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# MetaLearners for CATE estimation

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We recently published metalearners, a library for estimating Conditional Average Treatment Effects with MetaLearners in Python.

# What are MetaLearners?

MetaLearners, outlined by e.g. Kuenzel et al. (2019), are a popular approach for estimating Conditional Average Treatment Effects (CATEs) in Causal Inference. The CATE quantifies the causal effect of an intervention (treatment) on an outcome of interest given subject specific features or covariates.

Let's look into an example for the sake of concreteness:

- We have the choice of making a person $i$ listen to Bach or not. We consider this assignment of listening to Bach or not our treatment and say that $w_i=0$ if the person $i$ is not made to listen to Bach and $w_i=1$ if the person is made to listen to Bach.
- We care about the outcome (response) $y_i$ of a person, representing their joyfullness after listening or not listening to Bach, as a continuous scalar variable.
- We have a corpus of data with triplets $(x_i, w_i, y_i)$ where $x_i$ captures some features (covariates) of the person, such as their age or whether they are a musician or not.
- We would like to learn from this corpus which persons do enjoy listening to Bach and, therefore, to which persons we should play Bach, based on their covariates. We can formalize this with the notion of CATEs. If the CATE of playing Bach, given age and being a musician or not, is positive, we'll want to play it. In other words, we can define a policy based on CATE estimates.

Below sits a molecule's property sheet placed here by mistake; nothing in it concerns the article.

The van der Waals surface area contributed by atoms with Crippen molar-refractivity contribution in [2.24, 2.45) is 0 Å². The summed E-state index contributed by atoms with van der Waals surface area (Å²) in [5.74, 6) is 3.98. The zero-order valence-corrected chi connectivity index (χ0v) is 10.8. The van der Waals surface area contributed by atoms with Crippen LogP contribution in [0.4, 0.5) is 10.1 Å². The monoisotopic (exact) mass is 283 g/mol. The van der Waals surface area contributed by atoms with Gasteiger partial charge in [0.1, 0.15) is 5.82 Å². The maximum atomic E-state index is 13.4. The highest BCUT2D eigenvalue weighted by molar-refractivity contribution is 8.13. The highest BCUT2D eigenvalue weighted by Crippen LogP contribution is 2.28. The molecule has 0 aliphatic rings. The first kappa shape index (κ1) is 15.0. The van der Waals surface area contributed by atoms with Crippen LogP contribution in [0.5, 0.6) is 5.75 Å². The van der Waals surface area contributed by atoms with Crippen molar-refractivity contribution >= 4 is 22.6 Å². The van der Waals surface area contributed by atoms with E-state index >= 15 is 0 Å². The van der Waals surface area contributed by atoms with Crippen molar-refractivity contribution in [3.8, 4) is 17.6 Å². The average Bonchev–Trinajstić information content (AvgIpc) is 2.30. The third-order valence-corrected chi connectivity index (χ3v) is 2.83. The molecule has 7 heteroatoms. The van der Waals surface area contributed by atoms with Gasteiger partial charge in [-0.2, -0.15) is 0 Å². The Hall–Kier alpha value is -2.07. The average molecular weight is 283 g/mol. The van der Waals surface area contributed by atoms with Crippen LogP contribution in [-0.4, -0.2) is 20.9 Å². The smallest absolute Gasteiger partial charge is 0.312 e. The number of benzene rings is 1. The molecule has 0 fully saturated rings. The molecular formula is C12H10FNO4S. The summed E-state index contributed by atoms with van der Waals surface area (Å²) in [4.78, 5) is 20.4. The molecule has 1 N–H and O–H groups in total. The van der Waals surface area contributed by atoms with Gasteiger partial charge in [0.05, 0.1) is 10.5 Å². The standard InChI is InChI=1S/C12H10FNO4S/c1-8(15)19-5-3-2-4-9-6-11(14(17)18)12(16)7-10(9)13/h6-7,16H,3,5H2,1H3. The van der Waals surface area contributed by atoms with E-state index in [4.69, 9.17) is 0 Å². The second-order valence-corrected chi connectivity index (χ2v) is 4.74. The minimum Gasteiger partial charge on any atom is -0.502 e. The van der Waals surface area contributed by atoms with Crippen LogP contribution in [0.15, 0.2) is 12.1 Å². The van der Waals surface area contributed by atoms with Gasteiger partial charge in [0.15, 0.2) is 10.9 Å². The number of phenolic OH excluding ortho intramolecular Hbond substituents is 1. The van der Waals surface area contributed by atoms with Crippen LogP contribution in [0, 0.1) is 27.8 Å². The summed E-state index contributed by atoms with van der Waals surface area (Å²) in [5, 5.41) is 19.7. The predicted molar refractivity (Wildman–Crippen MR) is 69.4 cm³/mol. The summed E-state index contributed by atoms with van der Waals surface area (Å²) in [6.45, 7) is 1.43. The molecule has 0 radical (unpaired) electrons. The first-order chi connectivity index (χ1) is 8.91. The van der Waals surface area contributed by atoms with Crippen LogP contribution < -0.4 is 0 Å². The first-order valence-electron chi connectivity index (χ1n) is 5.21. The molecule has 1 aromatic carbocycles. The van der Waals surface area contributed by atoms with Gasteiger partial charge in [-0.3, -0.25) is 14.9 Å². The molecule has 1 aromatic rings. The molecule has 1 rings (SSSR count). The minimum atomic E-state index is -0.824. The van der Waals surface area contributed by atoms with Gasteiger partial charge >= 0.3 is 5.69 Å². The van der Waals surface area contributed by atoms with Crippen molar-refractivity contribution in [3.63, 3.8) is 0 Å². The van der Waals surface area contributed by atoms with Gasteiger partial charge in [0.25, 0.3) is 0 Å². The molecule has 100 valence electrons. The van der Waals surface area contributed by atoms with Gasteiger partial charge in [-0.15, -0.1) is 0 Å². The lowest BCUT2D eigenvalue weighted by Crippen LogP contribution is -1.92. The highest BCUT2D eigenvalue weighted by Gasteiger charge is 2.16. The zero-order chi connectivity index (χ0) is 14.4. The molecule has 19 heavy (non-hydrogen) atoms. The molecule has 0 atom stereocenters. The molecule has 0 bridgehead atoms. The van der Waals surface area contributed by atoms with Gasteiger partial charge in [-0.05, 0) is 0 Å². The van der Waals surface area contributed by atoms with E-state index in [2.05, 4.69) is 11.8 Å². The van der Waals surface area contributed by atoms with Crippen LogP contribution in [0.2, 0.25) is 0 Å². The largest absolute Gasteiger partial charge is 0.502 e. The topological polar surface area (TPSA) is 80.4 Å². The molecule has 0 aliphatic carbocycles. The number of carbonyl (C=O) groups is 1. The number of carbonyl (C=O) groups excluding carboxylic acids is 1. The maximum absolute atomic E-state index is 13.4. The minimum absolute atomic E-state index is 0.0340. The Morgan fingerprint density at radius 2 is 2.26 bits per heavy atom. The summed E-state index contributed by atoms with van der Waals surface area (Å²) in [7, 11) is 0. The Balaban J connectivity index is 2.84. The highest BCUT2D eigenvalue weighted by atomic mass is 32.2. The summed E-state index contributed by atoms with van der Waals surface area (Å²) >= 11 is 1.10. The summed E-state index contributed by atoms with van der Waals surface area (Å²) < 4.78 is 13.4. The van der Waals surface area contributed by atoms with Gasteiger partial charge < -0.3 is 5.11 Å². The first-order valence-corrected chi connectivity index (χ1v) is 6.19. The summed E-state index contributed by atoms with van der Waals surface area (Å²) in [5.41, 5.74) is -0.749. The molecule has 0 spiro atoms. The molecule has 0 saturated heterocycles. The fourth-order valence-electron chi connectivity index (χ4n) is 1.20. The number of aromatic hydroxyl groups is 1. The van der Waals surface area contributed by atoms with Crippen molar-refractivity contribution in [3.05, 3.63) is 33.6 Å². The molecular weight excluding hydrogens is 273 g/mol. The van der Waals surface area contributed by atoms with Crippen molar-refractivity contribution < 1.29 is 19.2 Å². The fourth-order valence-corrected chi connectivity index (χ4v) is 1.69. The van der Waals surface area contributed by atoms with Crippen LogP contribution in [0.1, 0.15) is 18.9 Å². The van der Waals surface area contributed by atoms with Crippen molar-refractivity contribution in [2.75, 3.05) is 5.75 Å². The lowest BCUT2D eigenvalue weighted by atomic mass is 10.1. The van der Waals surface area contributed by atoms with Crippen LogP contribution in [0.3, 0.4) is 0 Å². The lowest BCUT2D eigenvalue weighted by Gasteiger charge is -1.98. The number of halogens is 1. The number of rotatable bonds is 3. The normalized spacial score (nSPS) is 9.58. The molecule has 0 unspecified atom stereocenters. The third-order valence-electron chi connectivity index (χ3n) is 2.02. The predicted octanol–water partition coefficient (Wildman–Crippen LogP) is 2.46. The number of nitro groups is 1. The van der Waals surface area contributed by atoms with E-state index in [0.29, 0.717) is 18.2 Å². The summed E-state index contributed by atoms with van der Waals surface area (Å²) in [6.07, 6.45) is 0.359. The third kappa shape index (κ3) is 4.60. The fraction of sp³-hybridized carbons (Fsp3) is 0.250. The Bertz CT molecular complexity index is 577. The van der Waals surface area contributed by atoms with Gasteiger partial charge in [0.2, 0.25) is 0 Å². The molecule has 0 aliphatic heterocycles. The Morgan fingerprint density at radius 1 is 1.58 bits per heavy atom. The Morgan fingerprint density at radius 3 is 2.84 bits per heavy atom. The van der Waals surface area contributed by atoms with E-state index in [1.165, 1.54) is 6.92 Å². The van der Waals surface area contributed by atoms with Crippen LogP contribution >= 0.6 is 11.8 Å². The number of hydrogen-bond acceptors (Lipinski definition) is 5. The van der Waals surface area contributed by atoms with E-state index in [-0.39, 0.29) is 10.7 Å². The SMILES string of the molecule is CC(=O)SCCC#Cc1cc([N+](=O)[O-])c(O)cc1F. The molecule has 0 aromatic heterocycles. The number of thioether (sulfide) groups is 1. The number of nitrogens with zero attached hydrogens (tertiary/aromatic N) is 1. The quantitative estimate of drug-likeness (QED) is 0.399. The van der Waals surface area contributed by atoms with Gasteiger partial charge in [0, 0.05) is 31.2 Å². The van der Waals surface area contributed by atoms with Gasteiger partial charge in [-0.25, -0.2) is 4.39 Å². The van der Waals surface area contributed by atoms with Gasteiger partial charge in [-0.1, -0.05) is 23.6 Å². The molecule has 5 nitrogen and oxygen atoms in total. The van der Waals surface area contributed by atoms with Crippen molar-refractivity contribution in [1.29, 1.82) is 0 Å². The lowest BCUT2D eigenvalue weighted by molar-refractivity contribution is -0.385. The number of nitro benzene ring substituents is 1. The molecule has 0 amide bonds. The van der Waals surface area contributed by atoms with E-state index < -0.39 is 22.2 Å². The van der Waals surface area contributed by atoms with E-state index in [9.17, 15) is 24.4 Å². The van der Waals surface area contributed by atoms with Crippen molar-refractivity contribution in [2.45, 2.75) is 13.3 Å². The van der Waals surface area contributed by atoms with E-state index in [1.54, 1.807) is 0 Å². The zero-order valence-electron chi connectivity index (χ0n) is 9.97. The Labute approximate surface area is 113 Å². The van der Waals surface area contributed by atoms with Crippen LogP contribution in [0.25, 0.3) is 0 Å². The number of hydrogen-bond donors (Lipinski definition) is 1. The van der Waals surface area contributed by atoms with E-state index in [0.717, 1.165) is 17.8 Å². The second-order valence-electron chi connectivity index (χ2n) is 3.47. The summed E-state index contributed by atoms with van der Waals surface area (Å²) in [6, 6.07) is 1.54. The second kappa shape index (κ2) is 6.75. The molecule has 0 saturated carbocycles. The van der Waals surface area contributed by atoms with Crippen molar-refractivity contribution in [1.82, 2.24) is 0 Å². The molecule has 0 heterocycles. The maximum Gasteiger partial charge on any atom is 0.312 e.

Estimating CATEs is not a regular prediction problem since it relies on interventions and seeks to make causal statements.

Moreover, CATE learning is particularly challenging due to the fundamental problem of Causal Inference, i.e. that we observe for a person $i$ either the outcome under treatment or the outcome without treatment, but never both. For more details, please see the background section of the metalearners documentation.

MetaLearners are one family of approaches for estimating CATEs. In particular, they decompose the overall estimation problem into several regular prediction, i.e. classification or regression, problems. These prediction problems can then be tackled with arbitrary models of choice, for instance decision tree ensembles from `lightgbm`

, generalized linear models from `glum`

or anything from `scikit-learn`

.

We can see this modular fashion in the following illustration